Posted on: November 7, 2013
Caring for the Caregiver
November is National Caregivers Month
Are you one of the 46 million people in the U.S. who are caring for an ailing family member or close friend? Being a “caregiver” can be emotionally, physically, and financially stressful. Research from the National Family Caregivers Alliance shows that family caregivers can suffer from poor health and up to 50% of all caregivers report feeling depressed.
So what can you do? The Ken Hamilton Caregivers Center at Northern Westchester Hospital offers a few suggestions to help you reduce your stress:
“Friendly” Help. Friends and family want to provide meaningful support, but many caregivers don’t want to impose. This may leave family and friends feeling helpless, so letting them help is a gift, as it allows them to feel useful. Designate one friend/family member to coordinate the support you need. This includes grocery shopping, picking up the kids, mowing the lawn, cooking dinners, etc. Long distance friends and family members can assist by conducting research, arranging delivery of prepared meals, and simply being there for a phone call when you need support.
The “Me” Factor. Often caregivers forget to care for themselves. This may mean not eating properly, losing sleep, skipping work-outs, and canceling doctor visits. It is essential to take time out for yourself—even for something as trivial as going to the hair salon or to a ball game. Taking time to recharge your battery will allow you to be a better caregiver to your loved one.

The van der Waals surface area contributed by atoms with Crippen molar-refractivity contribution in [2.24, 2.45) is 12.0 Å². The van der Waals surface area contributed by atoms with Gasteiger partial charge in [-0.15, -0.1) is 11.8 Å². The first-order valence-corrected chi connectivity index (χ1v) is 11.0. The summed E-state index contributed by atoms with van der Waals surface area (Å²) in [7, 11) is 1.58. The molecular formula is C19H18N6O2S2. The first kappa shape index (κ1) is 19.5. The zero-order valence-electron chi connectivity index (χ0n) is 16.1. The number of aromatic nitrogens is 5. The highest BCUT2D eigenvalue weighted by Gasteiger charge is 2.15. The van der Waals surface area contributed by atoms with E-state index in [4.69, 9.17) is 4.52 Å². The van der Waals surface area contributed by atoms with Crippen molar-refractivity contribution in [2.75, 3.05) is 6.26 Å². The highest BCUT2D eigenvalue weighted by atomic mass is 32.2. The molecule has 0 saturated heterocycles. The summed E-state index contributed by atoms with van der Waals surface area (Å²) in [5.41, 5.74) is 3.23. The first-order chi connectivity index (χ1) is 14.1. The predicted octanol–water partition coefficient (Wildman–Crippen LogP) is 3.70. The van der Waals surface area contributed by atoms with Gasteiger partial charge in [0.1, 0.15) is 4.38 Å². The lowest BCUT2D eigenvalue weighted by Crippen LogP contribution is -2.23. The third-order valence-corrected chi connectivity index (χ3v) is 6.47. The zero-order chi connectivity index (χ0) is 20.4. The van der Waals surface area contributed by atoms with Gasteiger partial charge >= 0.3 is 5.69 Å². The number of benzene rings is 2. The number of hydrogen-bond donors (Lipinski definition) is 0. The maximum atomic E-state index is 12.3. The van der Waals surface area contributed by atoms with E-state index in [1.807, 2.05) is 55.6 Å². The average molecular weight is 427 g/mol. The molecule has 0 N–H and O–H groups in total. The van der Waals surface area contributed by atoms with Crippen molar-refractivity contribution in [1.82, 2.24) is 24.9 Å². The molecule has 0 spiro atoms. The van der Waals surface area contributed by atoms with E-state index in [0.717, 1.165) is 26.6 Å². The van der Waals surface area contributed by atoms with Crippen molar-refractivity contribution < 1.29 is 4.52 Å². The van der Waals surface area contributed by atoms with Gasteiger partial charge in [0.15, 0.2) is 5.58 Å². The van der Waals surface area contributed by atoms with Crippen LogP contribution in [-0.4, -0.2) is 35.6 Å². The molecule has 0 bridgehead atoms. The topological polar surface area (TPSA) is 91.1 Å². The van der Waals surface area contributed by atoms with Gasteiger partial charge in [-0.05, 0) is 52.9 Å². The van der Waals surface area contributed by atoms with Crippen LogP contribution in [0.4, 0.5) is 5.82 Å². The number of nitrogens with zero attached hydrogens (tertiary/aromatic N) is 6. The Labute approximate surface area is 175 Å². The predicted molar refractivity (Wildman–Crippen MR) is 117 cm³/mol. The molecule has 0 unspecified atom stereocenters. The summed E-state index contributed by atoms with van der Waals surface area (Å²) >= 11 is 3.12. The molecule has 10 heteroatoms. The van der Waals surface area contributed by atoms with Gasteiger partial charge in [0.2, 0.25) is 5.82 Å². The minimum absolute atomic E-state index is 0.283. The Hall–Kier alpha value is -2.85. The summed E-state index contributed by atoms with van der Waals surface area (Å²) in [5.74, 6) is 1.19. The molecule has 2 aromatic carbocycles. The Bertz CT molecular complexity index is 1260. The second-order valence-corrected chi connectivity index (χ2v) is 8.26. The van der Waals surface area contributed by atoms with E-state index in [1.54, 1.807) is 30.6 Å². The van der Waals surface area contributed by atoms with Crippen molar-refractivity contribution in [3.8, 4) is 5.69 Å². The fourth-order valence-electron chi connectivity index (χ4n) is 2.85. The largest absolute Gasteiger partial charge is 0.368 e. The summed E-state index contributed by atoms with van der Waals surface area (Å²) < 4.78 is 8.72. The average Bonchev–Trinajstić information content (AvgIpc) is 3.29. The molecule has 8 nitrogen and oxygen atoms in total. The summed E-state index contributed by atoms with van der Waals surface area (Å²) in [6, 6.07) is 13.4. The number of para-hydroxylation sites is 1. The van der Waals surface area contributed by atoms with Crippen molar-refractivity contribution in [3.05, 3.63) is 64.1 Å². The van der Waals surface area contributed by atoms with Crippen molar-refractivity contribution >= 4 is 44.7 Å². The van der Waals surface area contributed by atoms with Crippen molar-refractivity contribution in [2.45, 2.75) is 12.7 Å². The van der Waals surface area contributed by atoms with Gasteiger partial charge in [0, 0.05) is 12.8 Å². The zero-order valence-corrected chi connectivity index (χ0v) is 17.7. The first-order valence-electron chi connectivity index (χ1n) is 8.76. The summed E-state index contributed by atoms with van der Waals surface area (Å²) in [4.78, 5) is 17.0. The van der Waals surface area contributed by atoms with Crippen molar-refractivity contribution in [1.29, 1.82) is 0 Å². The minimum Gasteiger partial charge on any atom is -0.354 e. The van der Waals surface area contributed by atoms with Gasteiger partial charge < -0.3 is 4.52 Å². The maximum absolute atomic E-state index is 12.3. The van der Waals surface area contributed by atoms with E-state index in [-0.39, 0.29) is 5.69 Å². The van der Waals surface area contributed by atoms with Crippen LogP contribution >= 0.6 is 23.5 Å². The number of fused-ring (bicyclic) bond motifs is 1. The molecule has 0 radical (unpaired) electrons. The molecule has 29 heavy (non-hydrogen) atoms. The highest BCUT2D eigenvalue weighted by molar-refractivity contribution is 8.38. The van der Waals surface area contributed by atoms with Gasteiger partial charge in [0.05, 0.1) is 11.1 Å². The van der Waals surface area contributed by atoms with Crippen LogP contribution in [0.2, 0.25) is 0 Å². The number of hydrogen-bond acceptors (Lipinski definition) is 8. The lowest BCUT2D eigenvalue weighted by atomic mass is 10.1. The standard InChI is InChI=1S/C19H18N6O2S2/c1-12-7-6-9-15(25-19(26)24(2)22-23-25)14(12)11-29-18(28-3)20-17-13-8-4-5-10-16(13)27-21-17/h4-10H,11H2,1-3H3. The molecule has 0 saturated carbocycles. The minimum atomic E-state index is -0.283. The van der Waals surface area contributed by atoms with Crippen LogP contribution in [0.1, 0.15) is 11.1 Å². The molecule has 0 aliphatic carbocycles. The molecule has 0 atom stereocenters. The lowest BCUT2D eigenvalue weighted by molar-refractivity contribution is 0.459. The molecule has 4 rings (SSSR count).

Talking to Your Loved One. It’s never easy talking about end-of-life issues with an ailing loved one, but it’s important to complete a Health Care Proxy that documents their end of life wishes and designates a healthcare agent. Working together to prepare this document before someone is seriously ill helps them to feel in control and makes it much easier to respect their wishes.
Support from a Professional. At the Ken Hamilton Caregiver Center at Northern Westchester Hospital, we understand how difficult it can be caring for an ailing loved one. The Center has a dedicated team of professionals and volunteers who provide support and guidance at no charge. Please call us at 914-242-8128 to learn more about our available services or stop by and visit for yourself.
It’s important to understand your loved one’s medical condition and not feel intimidated about asking questions. Being prepared is one of the best tools for successfully managing their care, so consider the following when visiting physicians:
• Do your own research and develop questions in advance to review with the physician.
• Write down the answers—and don’t be shy about asking to clarify any information that may be unclear.
• Get copies of all tests and scans. Keep everything organized and dated for future reference.
• Remember that it is OK to call the physician after the visit with additional questions—They’re here to help.